South China Sea Consulting aims at facilitating the dialogue amongst the different players involved in this escalating multi-dimensional conflict. This is be achieved by mapping their different territorial hard and soft claims, which will facilitate the identification of possible negotiable regions. In addition to mapping the different basic territorial claims, SCSC dissects the political, economic, and military dimensions of the conflict that influence any negotiation process. The territorial claims flexibility will be greatly influence by the way how these three dimensions are addressed during the negotiations. Link
Sino-Islamic Conflict Management Framework: China’s global initiatives are bringing Chinese increasingly in contact with Muslims around the world. Chinese businessmen and officials are often not familiar with traditions of local Muslim populations, resulting in numerous people-to-people disputes. Once disputes arise, Chinese representatives often approach them in an unsuitable manner.
The central objective of this paper is to present a novel Sino-Islamic interpersonal conflict management framework (SICMa) that integrates the principles, traditions, and values that define traditional Islamic and Chinese conflict management methods. SICMa consists of three core parts. First, the guiding principles behind Islamic and traditional Chinese conflict management approaches are described and compared. Then, the commonalities and discrepancies between the two are identified and addressed, and potential misunderstandings clarified. Finally, this hybrid framework bridges the theory-reality gap by taking into account human behavior and integrating local indigenous conflict management principles. Ultimately, SICMa should help Chinese and Muslims to overcome intercultural misunderstandings and obstacles. Link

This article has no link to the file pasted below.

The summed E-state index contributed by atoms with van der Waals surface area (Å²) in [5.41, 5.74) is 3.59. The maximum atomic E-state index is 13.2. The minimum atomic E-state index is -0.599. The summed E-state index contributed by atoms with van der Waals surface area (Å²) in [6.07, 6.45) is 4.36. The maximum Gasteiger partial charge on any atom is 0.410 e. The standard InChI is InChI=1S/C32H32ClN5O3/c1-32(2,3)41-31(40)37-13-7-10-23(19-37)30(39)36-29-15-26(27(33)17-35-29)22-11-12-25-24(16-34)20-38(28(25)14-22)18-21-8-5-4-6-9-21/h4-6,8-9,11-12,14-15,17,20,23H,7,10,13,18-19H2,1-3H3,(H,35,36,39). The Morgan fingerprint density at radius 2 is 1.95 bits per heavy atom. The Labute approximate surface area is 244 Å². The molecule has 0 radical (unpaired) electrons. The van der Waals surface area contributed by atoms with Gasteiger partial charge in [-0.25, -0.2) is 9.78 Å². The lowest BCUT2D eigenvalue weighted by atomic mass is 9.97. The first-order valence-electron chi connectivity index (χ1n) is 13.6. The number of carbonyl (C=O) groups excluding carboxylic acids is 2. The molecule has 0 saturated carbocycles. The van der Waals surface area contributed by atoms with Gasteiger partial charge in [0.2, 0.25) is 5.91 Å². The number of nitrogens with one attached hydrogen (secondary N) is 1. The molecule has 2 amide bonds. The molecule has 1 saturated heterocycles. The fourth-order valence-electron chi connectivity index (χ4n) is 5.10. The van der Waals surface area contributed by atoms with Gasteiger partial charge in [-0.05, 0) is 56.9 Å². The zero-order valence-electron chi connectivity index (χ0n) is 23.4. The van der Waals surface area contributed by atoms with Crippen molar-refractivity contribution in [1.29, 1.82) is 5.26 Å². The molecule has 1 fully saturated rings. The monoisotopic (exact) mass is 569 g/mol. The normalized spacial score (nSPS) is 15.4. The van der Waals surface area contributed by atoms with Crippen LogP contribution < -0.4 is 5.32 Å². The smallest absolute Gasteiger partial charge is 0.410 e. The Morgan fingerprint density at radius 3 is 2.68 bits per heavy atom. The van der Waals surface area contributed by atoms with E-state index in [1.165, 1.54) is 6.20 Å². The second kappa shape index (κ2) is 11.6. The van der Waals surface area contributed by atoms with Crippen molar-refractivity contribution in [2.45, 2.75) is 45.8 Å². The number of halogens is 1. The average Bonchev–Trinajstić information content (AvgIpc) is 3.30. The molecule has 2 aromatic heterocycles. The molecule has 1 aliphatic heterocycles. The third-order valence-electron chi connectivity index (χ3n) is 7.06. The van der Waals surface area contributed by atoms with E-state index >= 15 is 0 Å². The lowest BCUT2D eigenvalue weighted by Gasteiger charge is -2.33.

One Belt, One Road Initiative: President Xi Jinping launched China’s “Belt & Road Initiative” (BRI) in 2013 with the aim to interconnect major economies in Asia and Europe through infrastructure, investment, and trade. As shown in Fig. 1,1 this initiative can be divided into a land-based economic belt and a maritime route. The economic belt refers to a vast network of rail and road routes, as well as natural gas and oil pipelines that mainly connect China’s Xian city to Europe through Central Asia, but also countries found along the belt, such as Mongolia, Pakistan, and India, among others. As for the maritime route, it refers to a network of costal infrastructure, such as ports, that will link China to East Africa and Europe through South and Southeast Asia.
Given the eclectic economic, political, religious, and cultural backgrounds of the countries involved, it is fundamental for China to adapt to this complex environment if it wants the BRI to be successful. More importantly, China has to familiarize itself with Islamic beliefs and cultures because many of the core countries along the BRI are of Islamic descent: the Central Asian republics, Iran, Turkey, Indonesia, Malaysia, and Middle Eastern countries among others. Link